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From: Thomas Klausner <tk%giga.or.at@localhost>
To: Frederik Ramm <frederik%remote.org@localhost>
Subject: Re: How to find compressed size of file after adding
Date: Thu, 5 Sep 2019 23:55:00 +0200

On Thu, Sep 05, 2019 at 07:49:26PM +0200, Frederik Ramm wrote:
> I have a program that writes out a zip file with a very large number of
> files, and potentially several 100 GB big.
> 
> For users who cannot easily handle files that big, I would like to be
> able to split my output into several files of the same size. (I know I
> can do this after, with zipsplit, but would love to be able to do it
> while producing the file.)
> 
> I have therefore modified my program to call zip_stat_index with the
> index I got back from zip_add immediately after zip_add, and keep track
> of the sum of comp_size values, starting a new output file whenever that
> reaches a set limit.
> 
> However, even though the PNG files I am adding do compress with ~10% on
> average, the comp_size I get back from zip_stat_index is always
> identical to the size, i.e. it does not correctly report the compressed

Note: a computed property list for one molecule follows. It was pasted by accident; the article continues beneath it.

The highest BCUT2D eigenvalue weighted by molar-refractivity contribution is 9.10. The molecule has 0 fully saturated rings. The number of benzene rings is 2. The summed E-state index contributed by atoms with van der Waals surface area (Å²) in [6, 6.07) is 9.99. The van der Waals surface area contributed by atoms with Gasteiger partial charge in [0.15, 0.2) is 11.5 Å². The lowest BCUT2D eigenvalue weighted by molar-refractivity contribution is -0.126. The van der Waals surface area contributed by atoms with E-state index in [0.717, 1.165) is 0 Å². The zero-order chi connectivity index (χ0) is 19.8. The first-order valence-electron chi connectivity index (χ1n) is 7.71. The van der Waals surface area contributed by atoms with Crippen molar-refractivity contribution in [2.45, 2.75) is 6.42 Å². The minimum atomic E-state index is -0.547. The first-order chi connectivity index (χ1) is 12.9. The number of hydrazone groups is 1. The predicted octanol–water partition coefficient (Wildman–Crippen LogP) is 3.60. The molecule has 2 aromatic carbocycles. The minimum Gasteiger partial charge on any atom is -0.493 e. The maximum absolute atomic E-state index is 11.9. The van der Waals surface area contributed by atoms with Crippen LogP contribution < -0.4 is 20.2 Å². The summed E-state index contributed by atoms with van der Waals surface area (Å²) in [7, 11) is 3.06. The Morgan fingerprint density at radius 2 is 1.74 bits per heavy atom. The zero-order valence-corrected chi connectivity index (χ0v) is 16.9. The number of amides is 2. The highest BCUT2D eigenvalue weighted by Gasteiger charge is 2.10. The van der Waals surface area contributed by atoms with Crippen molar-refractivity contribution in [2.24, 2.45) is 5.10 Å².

> size. (Used 1.1 before and thought maybe it's a bug that has been fixed
> in 1.5 but 1.5 shows the same behaviour.)
> 
> I guess my assumption that the compressed file size is available
> immediately after zip_add is wrong.

If you take compressed data from another zip archive, the compressed
file size should be correct after zip_add; if the data has to be
compressed, this will only happen the archive is closed.

> Is there another way to achieve what I want? I am not after precision
> here; I don't need to know exactly when my limit is reached, an
> approximation would be fine. I thought of maybe closing the zip file
> every 1000 files and re-opening it so that I could check the size on
> disk, but that is certainly a very dumb idea in terms of performance...?

Since you already know your expected compression, why not handle it on
a higher level? You could always go with the worst case assumption of
zero percent compression, and split on uncompressed size.

Or let whatever your user interface is pass an estimated compression
factor.

There is no support in libzip for what you want to achieve, and I
don't see an easy way to add it either. Sorry.
 Thomas

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